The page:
Dame Ellen proud of torch duty

Yachting legend Dame Ellen MacArthur has spoken of her pride in carrying the Olympic torch as it continued its journey around the UK with trips on two ferries and a cliff-edge chairlift.

The relay resumed its travels in Bournemouth, Dorset, before it boarded a ferry at Lymington, Hampshire, in the New Forest heading to Yarmouth on the Isle of Wight.

On the island, it was carried on a chairlift at the famous landmark of the Needles down to Alum Bay beach.

David Ouston, 46, from the Isle of Wight, carried the flame on the downward journey with 17-year-old Laura Carlisle, also from the island, carrying it back up again.

Mr Ouston was selected through the Lloyds TSB campaign for his work in setting up a street pastors scheme on the island, which offers help to people in need. Laura was nominated through the Locog public nomination campaign for her dedication and commitment to netball.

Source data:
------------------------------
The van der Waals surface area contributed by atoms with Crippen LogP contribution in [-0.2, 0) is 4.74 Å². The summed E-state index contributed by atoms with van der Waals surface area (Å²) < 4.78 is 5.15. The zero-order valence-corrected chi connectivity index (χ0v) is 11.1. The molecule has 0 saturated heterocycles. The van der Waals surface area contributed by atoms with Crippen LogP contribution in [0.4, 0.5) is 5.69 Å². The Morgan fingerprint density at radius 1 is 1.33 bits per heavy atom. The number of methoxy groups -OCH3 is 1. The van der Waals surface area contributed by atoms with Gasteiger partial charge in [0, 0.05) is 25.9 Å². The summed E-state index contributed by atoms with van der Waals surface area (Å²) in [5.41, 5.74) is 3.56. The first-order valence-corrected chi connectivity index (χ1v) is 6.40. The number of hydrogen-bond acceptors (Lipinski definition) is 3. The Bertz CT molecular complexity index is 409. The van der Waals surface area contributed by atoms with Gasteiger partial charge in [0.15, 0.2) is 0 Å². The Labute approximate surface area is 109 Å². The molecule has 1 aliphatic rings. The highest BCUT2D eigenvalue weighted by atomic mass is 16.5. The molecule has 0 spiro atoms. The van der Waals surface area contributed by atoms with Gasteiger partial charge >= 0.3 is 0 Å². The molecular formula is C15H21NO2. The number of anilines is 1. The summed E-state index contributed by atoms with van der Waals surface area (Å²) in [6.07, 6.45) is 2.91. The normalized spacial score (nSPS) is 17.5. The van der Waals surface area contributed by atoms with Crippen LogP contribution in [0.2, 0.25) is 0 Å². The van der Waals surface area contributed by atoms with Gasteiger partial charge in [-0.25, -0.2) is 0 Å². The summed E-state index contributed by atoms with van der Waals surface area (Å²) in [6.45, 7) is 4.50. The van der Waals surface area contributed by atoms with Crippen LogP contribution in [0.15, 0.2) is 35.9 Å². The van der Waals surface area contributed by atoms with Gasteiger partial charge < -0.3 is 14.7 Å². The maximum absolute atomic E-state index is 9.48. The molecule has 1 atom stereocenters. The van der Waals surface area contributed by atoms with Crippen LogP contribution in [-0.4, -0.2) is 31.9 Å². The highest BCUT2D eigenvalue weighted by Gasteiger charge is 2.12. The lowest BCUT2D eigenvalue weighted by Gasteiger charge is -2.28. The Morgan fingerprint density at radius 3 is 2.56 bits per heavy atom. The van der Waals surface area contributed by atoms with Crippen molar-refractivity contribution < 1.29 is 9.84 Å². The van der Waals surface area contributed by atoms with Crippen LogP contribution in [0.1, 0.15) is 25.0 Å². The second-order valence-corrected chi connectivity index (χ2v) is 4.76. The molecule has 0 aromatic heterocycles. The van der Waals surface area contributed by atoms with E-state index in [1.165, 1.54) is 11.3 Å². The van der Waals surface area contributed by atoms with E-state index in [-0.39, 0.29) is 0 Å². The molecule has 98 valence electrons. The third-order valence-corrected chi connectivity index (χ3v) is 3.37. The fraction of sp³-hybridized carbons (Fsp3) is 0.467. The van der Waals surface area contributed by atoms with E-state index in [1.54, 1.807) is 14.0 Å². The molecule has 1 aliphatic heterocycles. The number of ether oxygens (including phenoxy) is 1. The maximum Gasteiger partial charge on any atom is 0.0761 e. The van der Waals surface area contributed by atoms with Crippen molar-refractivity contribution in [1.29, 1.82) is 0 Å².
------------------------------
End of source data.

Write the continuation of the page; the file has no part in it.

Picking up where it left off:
She was following in the footsteps of her grandfather, Peter Roland, who carried the Olympic flame in 1948.

After visiting the holiday home of Queen Victoria, Osborne House just outside East Cowes, the flame reached the town where it was carried by Dame Ellen, who became famous in 2001 when she raced single-handedly non-stop around the world in the Vendee Globe when only 24 years old.

After carrying the torch, she said: "I feel really privileged to have been asked to take part in the Olympic torch relay and felt huge pride in carrying the flame."

Another sailing champion, Shirley Robertson, who became the first British woman to win Olympic gold medals at consecutive Games, also carried the flame in Newport.

From East Cowes, the flame returned by ferry to the mainland where an evening celebration was held in Southampton after it had travelled 58 miles during the day in the hands of 94 torchbearers. As it sailed back on the Red Funnel ferry, it was accompanied by a flotilla of small boats as well as passing three cruise liners heading out from port.